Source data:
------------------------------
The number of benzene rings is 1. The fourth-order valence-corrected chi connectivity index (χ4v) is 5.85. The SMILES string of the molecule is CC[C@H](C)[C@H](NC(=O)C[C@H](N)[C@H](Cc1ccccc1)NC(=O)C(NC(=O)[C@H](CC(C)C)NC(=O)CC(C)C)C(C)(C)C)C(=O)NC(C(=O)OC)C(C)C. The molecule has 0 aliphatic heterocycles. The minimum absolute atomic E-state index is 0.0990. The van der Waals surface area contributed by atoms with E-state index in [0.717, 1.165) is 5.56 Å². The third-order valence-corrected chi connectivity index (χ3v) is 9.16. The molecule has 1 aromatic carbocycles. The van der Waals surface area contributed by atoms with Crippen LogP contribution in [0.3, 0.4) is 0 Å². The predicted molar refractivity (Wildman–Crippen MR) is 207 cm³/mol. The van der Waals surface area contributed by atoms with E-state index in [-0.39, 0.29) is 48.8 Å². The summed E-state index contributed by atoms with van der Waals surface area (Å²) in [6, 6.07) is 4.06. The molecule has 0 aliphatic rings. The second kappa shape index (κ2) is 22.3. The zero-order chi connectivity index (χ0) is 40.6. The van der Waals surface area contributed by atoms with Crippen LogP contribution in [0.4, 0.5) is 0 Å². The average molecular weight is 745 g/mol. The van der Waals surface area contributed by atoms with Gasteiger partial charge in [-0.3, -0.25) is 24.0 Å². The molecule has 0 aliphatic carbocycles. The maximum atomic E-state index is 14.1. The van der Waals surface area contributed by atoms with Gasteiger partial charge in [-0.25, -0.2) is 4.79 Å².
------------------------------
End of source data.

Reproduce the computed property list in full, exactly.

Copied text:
The number of benzene rings is 1. The fourth-order valence-corrected chi connectivity index (χ4v) is 5.85. The SMILES string of the molecule is CC[C@H](C)[C@H](NC(=O)C[C@H](N)[C@H](Cc1ccccc1)NC(=O)C(NC(=O)[C@H](CC(C)C)NC(=O)CC(C)C)C(C)(C)C)C(=O)NC(C(=O)OC)C(C)C. The molecule has 0 aliphatic heterocycles. The minimum absolute atomic E-state index is 0.0990. The van der Waals surface area contributed by atoms with E-state index in [0.717, 1.165) is 5.56 Å². The third-order valence-corrected chi connectivity index (χ3v) is 9.16. The molecule has 1 aromatic carbocycles. The van der Waals surface area contributed by atoms with Crippen LogP contribution in [0.3, 0.4) is 0 Å². The predicted molar refractivity (Wildman–Crippen MR) is 207 cm³/mol. The van der Waals surface area contributed by atoms with E-state index in [-0.39, 0.29) is 48.8 Å². The summed E-state index contributed by atoms with van der Waals surface area (Å²) in [6, 6.07) is 4.06. The molecule has 0 aliphatic rings. The second kappa shape index (κ2) is 22.3. The zero-order chi connectivity index (χ0) is 40.6. The van der Waals surface area contributed by atoms with Crippen LogP contribution in [0.4, 0.5) is 0 Å². The average molecular weight is 745 g/mol. The van der Waals surface area contributed by atoms with Gasteiger partial charge in [-0.3, -0.25) is 24.0 Å². The molecule has 0 aliphatic carbocycles. The maximum atomic E-state index is 14.1. The van der Waals surface area contributed by atoms with Gasteiger partial charge in [-0.25, -0.2) is 4.79 Å².